# Asymptotic behavior of recurrence $x_{n+1}=\mbox{Stdev}(x_1,\dots,x_n)$

Here $$x_1>0$$ is the initial condition and $$x_{n+1}$$ is defined by

$$x_{n+1}=\Big[\frac{1}{n}\sum_{k=1}^n x_k^2 -\frac{1}{n^2}\Big(\sum_{k=1}^n x_k\Big)^2 \Big]^{1/2}.$$ Clearly, $$x_n=\lambda_n \cdot x_1$$ where $$\lambda_1,\lambda_2,\dots$$ is a sequence of positive real numbers not depending on the initial condition $$x_1$$. For instance, $$\lambda_1=1,\lambda_2=0$$. It seems, based on empirical evidence, that $$\lambda_n\sim \gamma \cdot n^{-\alpha}$$ for some constants $$\gamma\approx 0.54$$ and $$\alpha\approx 0.35$$.

Substituting $$x_k$$ by its asymptotic expansion in the first formula defining the sequence $$(x_n)$$, one gets the following, after trivial computations and rearrangements: $$\alpha^2=(1-2\alpha)(1-\alpha)^2$$. Let $$\tau=(13+3\sqrt{33})^{1/3}$$. Then we have, according to Mathematica:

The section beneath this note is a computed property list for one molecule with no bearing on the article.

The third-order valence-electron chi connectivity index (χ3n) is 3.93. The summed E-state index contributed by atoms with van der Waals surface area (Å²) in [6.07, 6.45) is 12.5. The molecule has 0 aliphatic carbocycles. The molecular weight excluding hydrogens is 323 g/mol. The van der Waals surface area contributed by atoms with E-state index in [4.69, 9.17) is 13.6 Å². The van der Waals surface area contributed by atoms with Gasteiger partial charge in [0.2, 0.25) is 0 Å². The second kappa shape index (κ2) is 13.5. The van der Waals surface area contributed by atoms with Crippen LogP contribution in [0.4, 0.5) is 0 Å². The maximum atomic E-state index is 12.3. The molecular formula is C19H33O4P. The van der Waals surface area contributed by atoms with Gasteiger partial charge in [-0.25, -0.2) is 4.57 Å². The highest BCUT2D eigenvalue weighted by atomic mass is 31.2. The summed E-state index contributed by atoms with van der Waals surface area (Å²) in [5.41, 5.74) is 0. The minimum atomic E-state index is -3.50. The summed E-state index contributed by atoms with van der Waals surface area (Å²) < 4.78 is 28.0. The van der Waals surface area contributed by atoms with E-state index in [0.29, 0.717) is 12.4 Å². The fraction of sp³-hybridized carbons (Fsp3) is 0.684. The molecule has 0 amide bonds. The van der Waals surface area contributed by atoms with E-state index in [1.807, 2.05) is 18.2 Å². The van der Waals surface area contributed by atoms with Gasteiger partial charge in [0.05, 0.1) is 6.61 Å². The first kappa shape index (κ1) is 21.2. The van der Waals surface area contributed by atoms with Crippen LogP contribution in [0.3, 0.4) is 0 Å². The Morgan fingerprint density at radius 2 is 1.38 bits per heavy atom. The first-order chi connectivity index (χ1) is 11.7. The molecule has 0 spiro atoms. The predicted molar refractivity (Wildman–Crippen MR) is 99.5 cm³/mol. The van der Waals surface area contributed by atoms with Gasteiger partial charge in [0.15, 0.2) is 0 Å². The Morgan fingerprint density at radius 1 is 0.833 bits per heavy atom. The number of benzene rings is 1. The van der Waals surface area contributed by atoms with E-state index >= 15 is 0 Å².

$$\alpha=\frac{1}{3}\Big(2+\frac{2^{5/3}}{\tau}-\frac{\tau}{2^{2/3}}\Big)\approx 0.3522011.$$

Is this correct? Also, I could not find how to determine the value of $$\gamma$$. Could you express $$\gamma$$ as a solution of some equation (as I did for $$\alpha$$) or using a series or anything else?

• Put $\lambda_n=\gamma\,n^{-\alpha}\,(1+\mu_n)$, then empirically $\mu_n=O(1/n)$; this implies $$0=\zeta(\alpha)+\sum_{n=1}^\infty n^{-\alpha}\mu_n=\zeta(2\alpha)+\sum_{n=1}^\infty n^{-2\alpha}(2\mu_n+\mu_n^2)$$ (even under weaker assumptions), and $\mu_n=\beta/n+o(1/n)$ results in $$\beta=\frac\alpha2-\frac{1-3\alpha^2}7,$$ so that $n^\alpha(1-\beta/n)\lambda_n$ is a better estimate for $\gamma$ than just $n^\alpha\lambda_n$. Commented Aug 4, 2022 at 8:55
• Further, it seems that $\mu_n-\beta/n=O(n^{-\rho})$ with $\rho=(1-\alpha)(3-2\alpha)$. Commented Aug 4, 2022 at 9:22